Of ferns and fur

Since last update, the still lifes have all been finished. Viz:

They’re also up on Putty and Paint if anyone fancies giving them a vote, but they’ve done pretty well so far anyway. I am exceedingly happy with this project – I think it’s my best and most interesting work. Probably not as eye-catching as 25 duck vignettes or the Operation Knox busts, but certainly more satisfying for me.

With them out of the way, I was about to start on my next project, but then I remembered that it involves a huge amount of sculpting. As in, all of it. I don’t think anything exists that I could usefully base the project on.

Because, as you know, I detest sculpting, I thought I’d slack off instead and do something kind of brainless. Well, not brainless, but with much less creativity or thought: essentially ‘just another model’. So I dug through my grey pile and pulled out a couple of candidates before settling on the beastman by Terrible Kids’ Stuff.

The first thing I did was toss out the stone base thing that he comes with. It’s not very interesting and if I used it, I’d end up just sticking more rocks around it with maybe some moss or grass tufts. Pretty dull stuff, and nothing that really provides a proper narrative or setting for the piece. Instead, I headed down into the garden and brutalised our rosemary bush.

When we moved in a couple of years ago, this bush was threatening to block our access to the back gate, so I cut it back pretty significantly. I don’t think it’s recovered, and it may never do so, but it is clinging on. I get a perverse sense of satisfaction from the idea that I may have successfully killed a rosemary. I didn’t think that was possible. Anyway, while it’s clinging on, I occasionally snip off some of the dead branches for basing material.

I like rosemary for this for a few reasons:

  1. It doesn’t become very brittle as it dries out. This means you can keep a stash of it and you don’t need to worry too much about whether it’ll be too fragile a year or two later.
  2. The surface texture is a good scale mimic for actual bark. That is to say, when you paint it up, it doesn’t look like a twig: it looks like a branch or a tree trunk.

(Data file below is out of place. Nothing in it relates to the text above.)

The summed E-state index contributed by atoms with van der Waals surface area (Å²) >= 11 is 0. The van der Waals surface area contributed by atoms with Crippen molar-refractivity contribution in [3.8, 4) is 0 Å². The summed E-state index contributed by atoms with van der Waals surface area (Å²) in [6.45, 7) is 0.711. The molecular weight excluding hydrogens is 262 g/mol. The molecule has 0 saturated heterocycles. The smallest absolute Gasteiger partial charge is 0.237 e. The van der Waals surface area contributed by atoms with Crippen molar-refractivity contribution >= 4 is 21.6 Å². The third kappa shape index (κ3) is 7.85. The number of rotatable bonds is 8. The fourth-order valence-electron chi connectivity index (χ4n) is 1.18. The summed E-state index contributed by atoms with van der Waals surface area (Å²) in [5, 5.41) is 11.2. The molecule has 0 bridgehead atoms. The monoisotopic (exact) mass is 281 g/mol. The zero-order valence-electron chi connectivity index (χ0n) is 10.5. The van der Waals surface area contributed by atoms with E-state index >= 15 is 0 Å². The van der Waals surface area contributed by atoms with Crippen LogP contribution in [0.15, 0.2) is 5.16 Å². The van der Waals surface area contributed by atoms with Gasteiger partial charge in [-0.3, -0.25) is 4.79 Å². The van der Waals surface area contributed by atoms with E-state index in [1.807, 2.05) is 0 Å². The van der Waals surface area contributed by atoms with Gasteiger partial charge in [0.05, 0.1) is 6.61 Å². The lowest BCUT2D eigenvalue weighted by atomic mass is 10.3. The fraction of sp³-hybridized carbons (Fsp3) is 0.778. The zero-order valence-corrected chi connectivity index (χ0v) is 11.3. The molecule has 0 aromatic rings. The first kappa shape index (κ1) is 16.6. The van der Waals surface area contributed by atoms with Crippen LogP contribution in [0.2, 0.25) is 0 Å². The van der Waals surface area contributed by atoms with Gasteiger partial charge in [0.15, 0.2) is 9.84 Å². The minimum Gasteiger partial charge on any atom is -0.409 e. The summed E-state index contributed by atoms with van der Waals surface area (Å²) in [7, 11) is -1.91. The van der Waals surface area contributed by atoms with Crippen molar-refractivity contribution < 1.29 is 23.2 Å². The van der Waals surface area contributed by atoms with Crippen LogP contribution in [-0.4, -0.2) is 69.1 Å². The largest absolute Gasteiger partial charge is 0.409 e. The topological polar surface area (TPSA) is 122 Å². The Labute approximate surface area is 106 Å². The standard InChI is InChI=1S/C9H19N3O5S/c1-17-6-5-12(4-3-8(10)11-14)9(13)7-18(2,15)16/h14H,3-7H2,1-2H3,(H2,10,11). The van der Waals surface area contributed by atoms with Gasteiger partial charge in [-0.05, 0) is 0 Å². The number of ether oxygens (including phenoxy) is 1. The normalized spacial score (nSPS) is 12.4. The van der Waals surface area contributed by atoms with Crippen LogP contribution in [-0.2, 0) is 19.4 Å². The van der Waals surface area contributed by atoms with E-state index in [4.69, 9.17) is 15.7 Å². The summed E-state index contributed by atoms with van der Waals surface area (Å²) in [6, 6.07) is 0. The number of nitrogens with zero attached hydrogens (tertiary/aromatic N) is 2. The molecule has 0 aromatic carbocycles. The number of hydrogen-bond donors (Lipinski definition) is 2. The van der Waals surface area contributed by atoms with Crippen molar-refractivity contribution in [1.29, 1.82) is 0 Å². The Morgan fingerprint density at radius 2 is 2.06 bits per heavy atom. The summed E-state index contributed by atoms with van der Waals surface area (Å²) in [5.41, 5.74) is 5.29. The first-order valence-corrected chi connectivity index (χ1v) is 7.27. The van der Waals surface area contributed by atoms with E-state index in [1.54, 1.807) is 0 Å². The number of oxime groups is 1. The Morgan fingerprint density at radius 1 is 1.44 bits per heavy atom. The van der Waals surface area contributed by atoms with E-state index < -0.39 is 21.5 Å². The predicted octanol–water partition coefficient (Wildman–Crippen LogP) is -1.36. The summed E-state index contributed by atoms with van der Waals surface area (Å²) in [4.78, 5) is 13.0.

3. It’s damn near impossible to kill a rosemary bush, so they’re a reliable source. They also grow back fast, so it’s essentially an endless supply.

Of course, number 3 may not always apply, as it turns out.

Anyway, with the carnage of my assault on the rosemary bush in hand, I hacked up a plinth a bit and stuck things together, resulting in this:

I’d originally been planning on using paper ferns for this, but I’d recently bought some new etched brass plants from Chichkov Workshop, and they are absolutely fantastic. Be aware that they ship from Russia, though, so postage does take quite a while.

The brass also has the bonus that it’s more likely to stay put where I glue it, and to retain the shape I want. Handy stuff. On the other hand, painting etched brass plants will shred your paintbrushes. This is why we have airbrushes. Get most of the light and colour in place with the airbrush, then you just have to touch them up to finish. I’m not very good with my airbrush, but even I can make etched brass ferns look decent.

Anyway, the first couple of pictures above show how it started out, while the third (with beastman in place) shows it closer to being ready to paint. Of note, I added some moss texture and a couple of wooden stakes. The moss texture is just an old pumice paste I discovered I still had lying around. I roughly pushed it into place then smoothed it over with a wet paintbrush. I could have used one of the foam moss products, but I’m increasingly dissatisfied with those. The particle sizes are often too large, it’s difficult to work with and it doesn’t take paint terribly well.

The stakes are a bit of a throwback to one of my very first Warhammer armies. Back in the day, I added some similar sort of stakes to the movement trays I used for my beastman army. I envisaged them as sort of territorial markers, and that all sort of came back to me as I was putting the base together. You can’t see it in this shot, but I’ve also added a bit of fabric to one of the stakes to make it a little more totem-like. The idea is to convey the sense that the beastman is protecting his territory. (I mean, he probably butchered a village and sacrificed the children to the dark gods in order to claim the territory, but he’s still not a totally bad guy. BOTH SIDES, you guys.)

With all that built, I cracked out the airbrush. Which had some kind of terrible blockage, so I stripped it down, cleaned it all thoroughly, and it proceeded to work only to a mediocre level. Still, it was good enough that I could get most of the work done. Here it is now, with all of the details finished:

Actually, I tell a lie: the scrap of fabric on the territorial marker hasn’t been done yet, because I’ll want that to link to the beastman and I still haven’t figured out what I’m actually going to do with him…

One of the last details I added to the base was some dead fern leaves. These are paper ferns, painted brown and glued in a couple of spots. I’ve used these to try to blend the lines between the mossy areas and the ground scatter, as well as adding a little more interest.

And with that, I now need to look up beastman colour schemes because I am utterly stumped.

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